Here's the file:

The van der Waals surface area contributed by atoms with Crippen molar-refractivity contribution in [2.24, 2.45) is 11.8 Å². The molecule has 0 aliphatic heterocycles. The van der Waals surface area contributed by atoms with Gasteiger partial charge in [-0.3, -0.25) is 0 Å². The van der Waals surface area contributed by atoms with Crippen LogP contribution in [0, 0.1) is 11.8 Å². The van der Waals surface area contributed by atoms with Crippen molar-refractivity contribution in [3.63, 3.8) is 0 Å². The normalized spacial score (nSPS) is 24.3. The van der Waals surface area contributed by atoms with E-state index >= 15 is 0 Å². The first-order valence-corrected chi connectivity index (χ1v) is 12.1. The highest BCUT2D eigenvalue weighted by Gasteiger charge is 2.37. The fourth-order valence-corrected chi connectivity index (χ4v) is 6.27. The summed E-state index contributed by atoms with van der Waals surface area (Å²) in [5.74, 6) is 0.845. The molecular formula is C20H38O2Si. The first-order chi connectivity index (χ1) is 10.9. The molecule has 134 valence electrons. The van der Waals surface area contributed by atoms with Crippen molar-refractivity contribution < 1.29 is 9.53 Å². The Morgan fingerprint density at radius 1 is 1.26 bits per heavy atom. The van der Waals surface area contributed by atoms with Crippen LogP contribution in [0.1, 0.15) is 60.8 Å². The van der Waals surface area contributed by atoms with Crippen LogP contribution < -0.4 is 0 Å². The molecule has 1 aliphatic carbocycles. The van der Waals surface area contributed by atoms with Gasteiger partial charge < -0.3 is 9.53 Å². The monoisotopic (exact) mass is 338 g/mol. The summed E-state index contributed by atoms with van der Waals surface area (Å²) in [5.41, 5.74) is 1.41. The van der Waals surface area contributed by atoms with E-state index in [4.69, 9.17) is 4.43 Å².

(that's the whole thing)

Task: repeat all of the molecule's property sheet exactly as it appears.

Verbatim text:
The van der Waals surface area contributed by atoms with Crippen molar-refractivity contribution in [2.24, 2.45) is 11.8 Å². The molecule has 0 aliphatic heterocycles. The van der Waals surface area contributed by atoms with Gasteiger partial charge in [-0.3, -0.25) is 0 Å². The van der Waals surface area contributed by atoms with Crippen LogP contribution in [0, 0.1) is 11.8 Å². The van der Waals surface area contributed by atoms with Crippen molar-refractivity contribution in [3.63, 3.8) is 0 Å². The normalized spacial score (nSPS) is 24.3. The van der Waals surface area contributed by atoms with E-state index >= 15 is 0 Å². The first-order valence-corrected chi connectivity index (χ1v) is 12.1. The highest BCUT2D eigenvalue weighted by Gasteiger charge is 2.37. The fourth-order valence-corrected chi connectivity index (χ4v) is 6.27. The summed E-state index contributed by atoms with van der Waals surface area (Å²) in [5.74, 6) is 0.845. The molecular formula is C20H38O2Si. The first-order chi connectivity index (χ1) is 10.9. The molecule has 134 valence electrons. The van der Waals surface area contributed by atoms with Crippen molar-refractivity contribution < 1.29 is 9.53 Å². The Morgan fingerprint density at radius 1 is 1.26 bits per heavy atom. The van der Waals surface area contributed by atoms with Crippen LogP contribution in [0.1, 0.15) is 60.8 Å². The van der Waals surface area contributed by atoms with Crippen LogP contribution < -0.4 is 0 Å². The molecule has 1 aliphatic carbocycles. The van der Waals surface area contributed by atoms with Gasteiger partial charge < -0.3 is 9.53 Å². The monoisotopic (exact) mass is 338 g/mol. The summed E-state index contributed by atoms with van der Waals surface area (Å²) in [5.41, 5.74) is 1.41. The van der Waals surface area contributed by atoms with E-state index in [4.69, 9.17) is 4.43 Å².